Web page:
Richmond Mayor Levar Stoney has been reportedly appointed bodyguard after receiving numerous "serious" and "credible" threats that emerged after he called for the removal of Confederate monuments in the city of Virginia amid nationwide unrest.
Statues to be removed include those of Richmond & # 39; s Monument Avenue, which houses Confederate monuments, among other things. Stoney issued an emergency order to dispose of the statues in early July, as well as a lawsuit to block the order, and raised concerns that protesters may injure themselves if they tried to tear them down.
According to Newsweek, the monuments that have already been removed from the city were dismantled and stored in a sewage treatment plant.
The Richmond Times Dispatch reports that a Stoney spokesman said the mayor received threats after vowing to remove the Confederate monuments in June.
"Due to serious, credible and ongoing threats to Mayor Stoney, RPD chief Smith assigned the mayor a security detail," a Richmond Police Department spokesman told Newsweek. "It is now in effect and will remain for the time being. For security reasons, we will not publish the tactics of the details. The threats are being investigated."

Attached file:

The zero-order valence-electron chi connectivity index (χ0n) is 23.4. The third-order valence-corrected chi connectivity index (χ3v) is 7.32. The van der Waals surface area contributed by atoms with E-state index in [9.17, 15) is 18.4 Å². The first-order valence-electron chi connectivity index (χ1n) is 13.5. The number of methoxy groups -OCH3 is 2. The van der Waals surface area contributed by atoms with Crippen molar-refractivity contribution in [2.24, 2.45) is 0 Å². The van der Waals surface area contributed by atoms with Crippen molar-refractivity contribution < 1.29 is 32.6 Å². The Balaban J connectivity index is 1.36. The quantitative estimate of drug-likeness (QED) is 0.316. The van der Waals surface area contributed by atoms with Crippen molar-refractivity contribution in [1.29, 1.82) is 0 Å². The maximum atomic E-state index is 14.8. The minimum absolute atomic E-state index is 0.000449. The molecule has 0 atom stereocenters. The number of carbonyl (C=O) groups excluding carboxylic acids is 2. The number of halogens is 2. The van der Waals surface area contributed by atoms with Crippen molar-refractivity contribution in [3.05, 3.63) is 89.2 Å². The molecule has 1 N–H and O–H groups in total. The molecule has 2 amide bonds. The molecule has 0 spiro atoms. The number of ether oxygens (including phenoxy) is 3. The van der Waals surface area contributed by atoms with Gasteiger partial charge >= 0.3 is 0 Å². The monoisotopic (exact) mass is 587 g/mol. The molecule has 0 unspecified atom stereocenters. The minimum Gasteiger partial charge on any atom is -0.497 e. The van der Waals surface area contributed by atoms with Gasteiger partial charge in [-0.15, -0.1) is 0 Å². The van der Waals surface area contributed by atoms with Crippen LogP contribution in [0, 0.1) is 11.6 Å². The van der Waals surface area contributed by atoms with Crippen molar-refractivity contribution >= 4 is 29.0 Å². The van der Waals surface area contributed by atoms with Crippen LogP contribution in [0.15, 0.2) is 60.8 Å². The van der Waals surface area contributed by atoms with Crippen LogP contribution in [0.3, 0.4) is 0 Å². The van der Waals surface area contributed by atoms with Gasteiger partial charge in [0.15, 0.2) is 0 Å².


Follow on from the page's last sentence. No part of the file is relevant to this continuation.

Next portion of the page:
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In addition, a mayor spokesman told the Associated Press, "The mayor has traveled to hundreds if not thousands of public and private events without police protection in the past three and a half years. Unfortunately, recent events have made this clear. We are now at different times. "
The mayor continued, "The mayor will continue the unprecedented outreach and personal engagement with the residents who defined his tenure, but for obvious reasons we cannot discuss details of his security."
The protesters themselves overturned a number of Confederate statues in the city during ongoing demonstrations. A hologram of George Floyd, who died from the Minneapolis police, was projected over the site of a memorial to Confederate President Jefferson Davis in Richmond.
Richmond, Virginia was the capital of the Confederacy during the civil war.